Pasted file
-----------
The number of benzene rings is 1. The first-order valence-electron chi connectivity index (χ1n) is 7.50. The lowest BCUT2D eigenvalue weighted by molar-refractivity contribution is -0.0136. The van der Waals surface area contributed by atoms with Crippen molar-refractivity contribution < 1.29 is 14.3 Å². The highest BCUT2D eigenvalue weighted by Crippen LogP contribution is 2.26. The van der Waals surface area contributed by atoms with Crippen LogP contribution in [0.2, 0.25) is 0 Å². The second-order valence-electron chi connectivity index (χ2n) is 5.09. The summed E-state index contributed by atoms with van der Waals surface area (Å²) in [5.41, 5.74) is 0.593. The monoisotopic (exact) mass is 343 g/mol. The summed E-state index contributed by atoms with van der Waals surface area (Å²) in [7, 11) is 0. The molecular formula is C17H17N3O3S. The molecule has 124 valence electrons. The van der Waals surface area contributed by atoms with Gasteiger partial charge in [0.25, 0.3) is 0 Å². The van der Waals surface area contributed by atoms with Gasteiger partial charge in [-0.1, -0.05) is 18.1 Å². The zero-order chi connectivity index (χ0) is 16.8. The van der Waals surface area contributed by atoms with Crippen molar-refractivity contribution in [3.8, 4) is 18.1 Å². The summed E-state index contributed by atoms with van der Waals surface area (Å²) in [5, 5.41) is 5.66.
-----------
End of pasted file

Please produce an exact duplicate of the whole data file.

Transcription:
The number of benzene rings is 1. The first-order valence-electron chi connectivity index (χ1n) is 7.50. The lowest BCUT2D eigenvalue weighted by molar-refractivity contribution is -0.0136. The van der Waals surface area contributed by atoms with Crippen molar-refractivity contribution < 1.29 is 14.3 Å². The highest BCUT2D eigenvalue weighted by Crippen LogP contribution is 2.26. The van der Waals surface area contributed by atoms with Crippen LogP contribution in [0.2, 0.25) is 0 Å². The second-order valence-electron chi connectivity index (χ2n) is 5.09. The summed E-state index contributed by atoms with van der Waals surface area (Å²) in [5.41, 5.74) is 0.593. The monoisotopic (exact) mass is 343 g/mol. The summed E-state index contributed by atoms with van der Waals surface area (Å²) in [7, 11) is 0. The molecular formula is C17H17N3O3S. The molecule has 124 valence electrons. The van der Waals surface area contributed by atoms with Gasteiger partial charge in [0.25, 0.3) is 0 Å². The van der Waals surface area contributed by atoms with Gasteiger partial charge in [-0.1, -0.05) is 18.1 Å². The zero-order chi connectivity index (χ0) is 16.8. The van der Waals surface area contributed by atoms with Crippen molar-refractivity contribution in [3.8, 4) is 18.1 Å². The summed E-state index contributed by atoms with van der Waals surface area (Å²) in [5, 5.41) is 5.66.